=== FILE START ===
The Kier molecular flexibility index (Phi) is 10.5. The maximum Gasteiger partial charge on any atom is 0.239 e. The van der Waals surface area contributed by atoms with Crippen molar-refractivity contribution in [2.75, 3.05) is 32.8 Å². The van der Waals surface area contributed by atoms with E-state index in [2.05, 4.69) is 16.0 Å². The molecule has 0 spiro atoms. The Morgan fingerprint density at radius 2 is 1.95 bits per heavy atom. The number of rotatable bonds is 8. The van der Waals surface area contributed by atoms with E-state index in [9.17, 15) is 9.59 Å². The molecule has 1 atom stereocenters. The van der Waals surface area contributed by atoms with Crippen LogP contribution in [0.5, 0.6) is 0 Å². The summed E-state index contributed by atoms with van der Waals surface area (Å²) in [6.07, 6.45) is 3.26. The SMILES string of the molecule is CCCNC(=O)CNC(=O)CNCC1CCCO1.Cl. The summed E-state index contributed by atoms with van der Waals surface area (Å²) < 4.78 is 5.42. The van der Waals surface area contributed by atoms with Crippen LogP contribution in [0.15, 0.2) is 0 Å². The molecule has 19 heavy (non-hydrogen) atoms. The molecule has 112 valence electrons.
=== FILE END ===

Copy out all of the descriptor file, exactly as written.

The Kier molecular flexibility index (Phi) is 10.5. The maximum Gasteiger partial charge on any atom is 0.239 e. The van der Waals surface area contributed by atoms with Crippen molar-refractivity contribution in [2.75, 3.05) is 32.8 Å². The van der Waals surface area contributed by atoms with E-state index in [2.05, 4.69) is 16.0 Å². The molecule has 0 spiro atoms. The Morgan fingerprint density at radius 2 is 1.95 bits per heavy atom. The number of rotatable bonds is 8. The van der Waals surface area contributed by atoms with E-state index in [9.17, 15) is 9.59 Å². The molecule has 1 atom stereocenters. The van der Waals surface area contributed by atoms with Crippen LogP contribution in [0.5, 0.6) is 0 Å². The summed E-state index contributed by atoms with van der Waals surface area (Å²) in [6.07, 6.45) is 3.26. The SMILES string of the molecule is CCCNC(=O)CNC(=O)CNCC1CCCO1.Cl. The summed E-state index contributed by atoms with van der Waals surface area (Å²) < 4.78 is 5.42. The van der Waals surface area contributed by atoms with Crippen LogP contribution in [0.15, 0.2) is 0 Å². The molecule has 19 heavy (non-hydrogen) atoms. The molecule has 112 valence electrons.